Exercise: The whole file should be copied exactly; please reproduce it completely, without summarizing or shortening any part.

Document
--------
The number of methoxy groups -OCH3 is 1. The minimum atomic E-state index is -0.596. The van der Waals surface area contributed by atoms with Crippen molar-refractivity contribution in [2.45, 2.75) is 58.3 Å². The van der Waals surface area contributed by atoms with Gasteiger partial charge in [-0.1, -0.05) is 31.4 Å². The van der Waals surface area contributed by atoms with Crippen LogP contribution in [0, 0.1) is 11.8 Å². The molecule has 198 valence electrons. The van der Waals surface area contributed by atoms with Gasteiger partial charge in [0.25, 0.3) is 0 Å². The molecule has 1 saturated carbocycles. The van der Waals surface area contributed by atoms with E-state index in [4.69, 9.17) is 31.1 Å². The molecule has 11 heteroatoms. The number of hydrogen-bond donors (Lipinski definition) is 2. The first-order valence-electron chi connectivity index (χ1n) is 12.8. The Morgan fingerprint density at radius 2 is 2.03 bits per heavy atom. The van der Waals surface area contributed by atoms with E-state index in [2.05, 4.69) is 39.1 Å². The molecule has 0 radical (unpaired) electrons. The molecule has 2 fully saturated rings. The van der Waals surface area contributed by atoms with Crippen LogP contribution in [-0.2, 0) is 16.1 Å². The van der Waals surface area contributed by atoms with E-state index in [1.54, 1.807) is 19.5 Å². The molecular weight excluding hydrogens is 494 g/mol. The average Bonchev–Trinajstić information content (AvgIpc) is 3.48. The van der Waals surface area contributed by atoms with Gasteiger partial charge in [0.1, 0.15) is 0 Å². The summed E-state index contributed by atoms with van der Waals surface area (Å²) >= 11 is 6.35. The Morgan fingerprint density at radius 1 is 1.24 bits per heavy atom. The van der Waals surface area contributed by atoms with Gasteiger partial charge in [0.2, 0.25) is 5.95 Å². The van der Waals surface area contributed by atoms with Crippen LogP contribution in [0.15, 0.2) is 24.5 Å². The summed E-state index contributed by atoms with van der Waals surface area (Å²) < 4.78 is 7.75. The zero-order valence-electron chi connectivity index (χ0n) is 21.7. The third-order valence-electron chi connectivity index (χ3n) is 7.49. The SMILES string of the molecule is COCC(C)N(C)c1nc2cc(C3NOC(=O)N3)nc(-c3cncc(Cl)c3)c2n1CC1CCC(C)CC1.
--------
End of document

The number of methoxy groups -OCH3 is 1. The minimum atomic E-state index is -0.596. The van der Waals surface area contributed by atoms with Crippen molar-refractivity contribution in [2.45, 2.75) is 58.3 Å². The van der Waals surface area contributed by atoms with Gasteiger partial charge in [-0.1, -0.05) is 31.4 Å². The van der Waals surface area contributed by atoms with Crippen LogP contribution in [0, 0.1) is 11.8 Å². The molecule has 198 valence electrons. The van der Waals surface area contributed by atoms with Gasteiger partial charge in [0.25, 0.3) is 0 Å². The molecule has 1 saturated carbocycles. The van der Waals surface area contributed by atoms with E-state index in [4.69, 9.17) is 31.1 Å². The molecule has 11 heteroatoms. The number of hydrogen-bond donors (Lipinski definition) is 2. The first-order valence-electron chi connectivity index (χ1n) is 12.8. The Morgan fingerprint density at radius 2 is 2.03 bits per heavy atom. The van der Waals surface area contributed by atoms with E-state index in [2.05, 4.69) is 39.1 Å². The molecule has 0 radical (unpaired) electrons. The molecule has 2 fully saturated rings. The van der Waals surface area contributed by atoms with Crippen LogP contribution in [-0.2, 0) is 16.1 Å². The van der Waals surface area contributed by atoms with E-state index in [1.54, 1.807) is 19.5 Å². The molecular weight excluding hydrogens is 494 g/mol. The average Bonchev–Trinajstić information content (AvgIpc) is 3.48. The van der Waals surface area contributed by atoms with Gasteiger partial charge in [0.1, 0.15) is 0 Å². The summed E-state index contributed by atoms with van der Waals surface area (Å²) >= 11 is 6.35. The Morgan fingerprint density at radius 1 is 1.24 bits per heavy atom. The van der Waals surface area contributed by atoms with Gasteiger partial charge in [0.2, 0.25) is 5.95 Å². The van der Waals surface area contributed by atoms with Crippen LogP contribution in [0.15, 0.2) is 24.5 Å². The summed E-state index contributed by atoms with van der Waals surface area (Å²) < 4.78 is 7.75. The zero-order valence-electron chi connectivity index (χ0n) is 21.7. The third-order valence-electron chi connectivity index (χ3n) is 7.49. The SMILES string of the molecule is COCC(C)N(C)c1nc2cc(C3NOC(=O)N3)nc(-c3cncc(Cl)c3)c2n1CC1CCC(C)CC1.